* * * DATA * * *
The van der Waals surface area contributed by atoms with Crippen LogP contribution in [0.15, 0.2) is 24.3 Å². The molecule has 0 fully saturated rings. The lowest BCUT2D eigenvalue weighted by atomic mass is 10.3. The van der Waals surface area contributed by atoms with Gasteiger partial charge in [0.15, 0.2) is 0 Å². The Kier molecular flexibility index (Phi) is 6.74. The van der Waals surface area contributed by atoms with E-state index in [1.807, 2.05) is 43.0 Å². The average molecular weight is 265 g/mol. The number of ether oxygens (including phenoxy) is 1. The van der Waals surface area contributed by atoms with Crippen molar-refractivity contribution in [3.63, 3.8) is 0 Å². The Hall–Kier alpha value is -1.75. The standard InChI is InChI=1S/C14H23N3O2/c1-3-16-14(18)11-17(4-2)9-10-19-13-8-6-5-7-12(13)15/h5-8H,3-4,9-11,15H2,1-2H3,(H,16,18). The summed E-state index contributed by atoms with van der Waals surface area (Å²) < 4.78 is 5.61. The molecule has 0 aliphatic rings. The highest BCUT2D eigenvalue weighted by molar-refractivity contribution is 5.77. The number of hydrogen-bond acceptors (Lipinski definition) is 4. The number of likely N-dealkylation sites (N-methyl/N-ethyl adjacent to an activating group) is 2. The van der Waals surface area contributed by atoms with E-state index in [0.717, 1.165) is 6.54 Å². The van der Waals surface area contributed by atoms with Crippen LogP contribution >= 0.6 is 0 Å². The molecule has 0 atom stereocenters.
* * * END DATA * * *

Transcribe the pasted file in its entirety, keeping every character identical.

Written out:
The van der Waals surface area contributed by atoms with Crippen LogP contribution in [0.15, 0.2) is 24.3 Å². The molecule has 0 fully saturated rings. The lowest BCUT2D eigenvalue weighted by atomic mass is 10.3. The van der Waals surface area contributed by atoms with Gasteiger partial charge in [0.15, 0.2) is 0 Å². The Kier molecular flexibility index (Phi) is 6.74. The van der Waals surface area contributed by atoms with E-state index in [1.807, 2.05) is 43.0 Å². The average molecular weight is 265 g/mol. The number of ether oxygens (including phenoxy) is 1. The van der Waals surface area contributed by atoms with Crippen molar-refractivity contribution in [3.63, 3.8) is 0 Å². The Hall–Kier alpha value is -1.75. The standard InChI is InChI=1S/C14H23N3O2/c1-3-16-14(18)11-17(4-2)9-10-19-13-8-6-5-7-12(13)15/h5-8H,3-4,9-11,15H2,1-2H3,(H,16,18). The summed E-state index contributed by atoms with van der Waals surface area (Å²) < 4.78 is 5.61. The molecule has 0 aliphatic rings. The highest BCUT2D eigenvalue weighted by molar-refractivity contribution is 5.77. The number of hydrogen-bond acceptors (Lipinski definition) is 4. The number of likely N-dealkylation sites (N-methyl/N-ethyl adjacent to an activating group) is 2. The van der Waals surface area contributed by atoms with E-state index in [0.717, 1.165) is 6.54 Å². The van der Waals surface area contributed by atoms with Crippen LogP contribution >= 0.6 is 0 Å². The molecule has 0 atom stereocenters.